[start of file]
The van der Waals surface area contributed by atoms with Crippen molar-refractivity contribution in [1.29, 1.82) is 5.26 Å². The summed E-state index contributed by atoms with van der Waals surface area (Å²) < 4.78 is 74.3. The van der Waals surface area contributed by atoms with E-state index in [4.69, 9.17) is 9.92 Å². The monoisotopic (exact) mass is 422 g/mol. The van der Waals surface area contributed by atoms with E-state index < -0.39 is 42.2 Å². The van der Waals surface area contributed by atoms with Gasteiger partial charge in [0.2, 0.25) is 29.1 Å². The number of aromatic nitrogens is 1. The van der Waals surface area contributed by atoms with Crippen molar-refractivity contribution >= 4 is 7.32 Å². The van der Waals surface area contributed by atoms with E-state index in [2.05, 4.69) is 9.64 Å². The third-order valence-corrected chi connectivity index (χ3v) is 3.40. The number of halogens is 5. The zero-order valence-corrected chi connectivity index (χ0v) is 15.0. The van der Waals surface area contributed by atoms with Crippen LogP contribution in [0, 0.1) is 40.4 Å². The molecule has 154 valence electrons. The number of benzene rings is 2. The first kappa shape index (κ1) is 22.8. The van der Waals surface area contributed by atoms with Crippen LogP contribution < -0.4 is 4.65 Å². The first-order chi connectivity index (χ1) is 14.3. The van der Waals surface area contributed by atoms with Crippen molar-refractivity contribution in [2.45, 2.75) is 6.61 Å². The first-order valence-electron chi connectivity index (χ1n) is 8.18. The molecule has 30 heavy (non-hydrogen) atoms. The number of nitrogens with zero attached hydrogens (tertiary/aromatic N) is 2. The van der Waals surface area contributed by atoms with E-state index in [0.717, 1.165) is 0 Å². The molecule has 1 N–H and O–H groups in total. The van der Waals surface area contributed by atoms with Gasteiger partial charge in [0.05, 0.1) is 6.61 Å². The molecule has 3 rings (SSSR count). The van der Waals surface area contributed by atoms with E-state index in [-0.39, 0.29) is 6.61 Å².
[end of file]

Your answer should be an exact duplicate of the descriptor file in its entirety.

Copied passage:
The van der Waals surface area contributed by atoms with Crippen molar-refractivity contribution in [1.29, 1.82) is 5.26 Å². The summed E-state index contributed by atoms with van der Waals surface area (Å²) < 4.78 is 74.3. The van der Waals surface area contributed by atoms with E-state index in [4.69, 9.17) is 9.92 Å². The monoisotopic (exact) mass is 422 g/mol. The van der Waals surface area contributed by atoms with E-state index < -0.39 is 42.2 Å². The van der Waals surface area contributed by atoms with Gasteiger partial charge in [0.2, 0.25) is 29.1 Å². The number of aromatic nitrogens is 1. The van der Waals surface area contributed by atoms with Crippen molar-refractivity contribution >= 4 is 7.32 Å². The van der Waals surface area contributed by atoms with E-state index in [2.05, 4.69) is 9.64 Å². The third-order valence-corrected chi connectivity index (χ3v) is 3.40. The number of halogens is 5. The zero-order valence-corrected chi connectivity index (χ0v) is 15.0. The van der Waals surface area contributed by atoms with Crippen LogP contribution in [0, 0.1) is 40.4 Å². The molecule has 154 valence electrons. The number of benzene rings is 2. The first kappa shape index (κ1) is 22.8. The van der Waals surface area contributed by atoms with Crippen LogP contribution < -0.4 is 4.65 Å². The first-order chi connectivity index (χ1) is 14.3. The van der Waals surface area contributed by atoms with Crippen molar-refractivity contribution in [2.45, 2.75) is 6.61 Å². The first-order valence-electron chi connectivity index (χ1n) is 8.18. The molecule has 30 heavy (non-hydrogen) atoms. The number of nitrogens with zero attached hydrogens (tertiary/aromatic N) is 2. The van der Waals surface area contributed by atoms with E-state index in [0.717, 1.165) is 0 Å². The molecule has 1 N–H and O–H groups in total. The van der Waals surface area contributed by atoms with Gasteiger partial charge in [0.05, 0.1) is 6.61 Å². The molecule has 3 rings (SSSR count). The van der Waals surface area contributed by atoms with E-state index in [-0.39, 0.29) is 6.61 Å².